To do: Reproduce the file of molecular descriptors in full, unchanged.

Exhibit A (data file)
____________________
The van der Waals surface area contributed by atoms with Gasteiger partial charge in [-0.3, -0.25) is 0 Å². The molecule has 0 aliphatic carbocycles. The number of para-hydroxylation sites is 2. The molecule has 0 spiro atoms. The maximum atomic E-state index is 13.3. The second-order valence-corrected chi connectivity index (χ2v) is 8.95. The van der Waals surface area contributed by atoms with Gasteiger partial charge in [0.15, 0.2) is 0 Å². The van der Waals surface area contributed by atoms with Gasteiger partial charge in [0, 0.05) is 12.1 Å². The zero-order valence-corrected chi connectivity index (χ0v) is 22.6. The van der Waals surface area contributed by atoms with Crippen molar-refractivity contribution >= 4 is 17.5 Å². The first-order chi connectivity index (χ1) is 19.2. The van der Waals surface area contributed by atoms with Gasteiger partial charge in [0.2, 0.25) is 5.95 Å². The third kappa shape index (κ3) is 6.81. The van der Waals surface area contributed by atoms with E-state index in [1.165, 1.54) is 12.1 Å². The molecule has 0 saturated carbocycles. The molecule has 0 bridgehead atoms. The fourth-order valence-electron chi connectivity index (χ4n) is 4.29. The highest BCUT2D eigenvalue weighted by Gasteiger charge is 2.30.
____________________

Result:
The van der Waals surface area contributed by atoms with Gasteiger partial charge in [-0.3, -0.25) is 0 Å². The molecule has 0 aliphatic carbocycles. The number of para-hydroxylation sites is 2. The molecule has 0 spiro atoms. The maximum atomic E-state index is 13.3. The second-order valence-corrected chi connectivity index (χ2v) is 8.95. The van der Waals surface area contributed by atoms with Gasteiger partial charge in [0.15, 0.2) is 0 Å². The van der Waals surface area contributed by atoms with Gasteiger partial charge in [0, 0.05) is 12.1 Å². The zero-order valence-corrected chi connectivity index (χ0v) is 22.6. The van der Waals surface area contributed by atoms with Crippen molar-refractivity contribution >= 4 is 17.5 Å². The first-order chi connectivity index (χ1) is 19.2. The van der Waals surface area contributed by atoms with Gasteiger partial charge in [0.2, 0.25) is 5.95 Å². The third kappa shape index (κ3) is 6.81. The van der Waals surface area contributed by atoms with E-state index in [1.165, 1.54) is 12.1 Å². The molecule has 0 saturated carbocycles. The molecule has 0 bridgehead atoms. The fourth-order valence-electron chi connectivity index (χ4n) is 4.29. The highest BCUT2D eigenvalue weighted by Gasteiger charge is 2.30.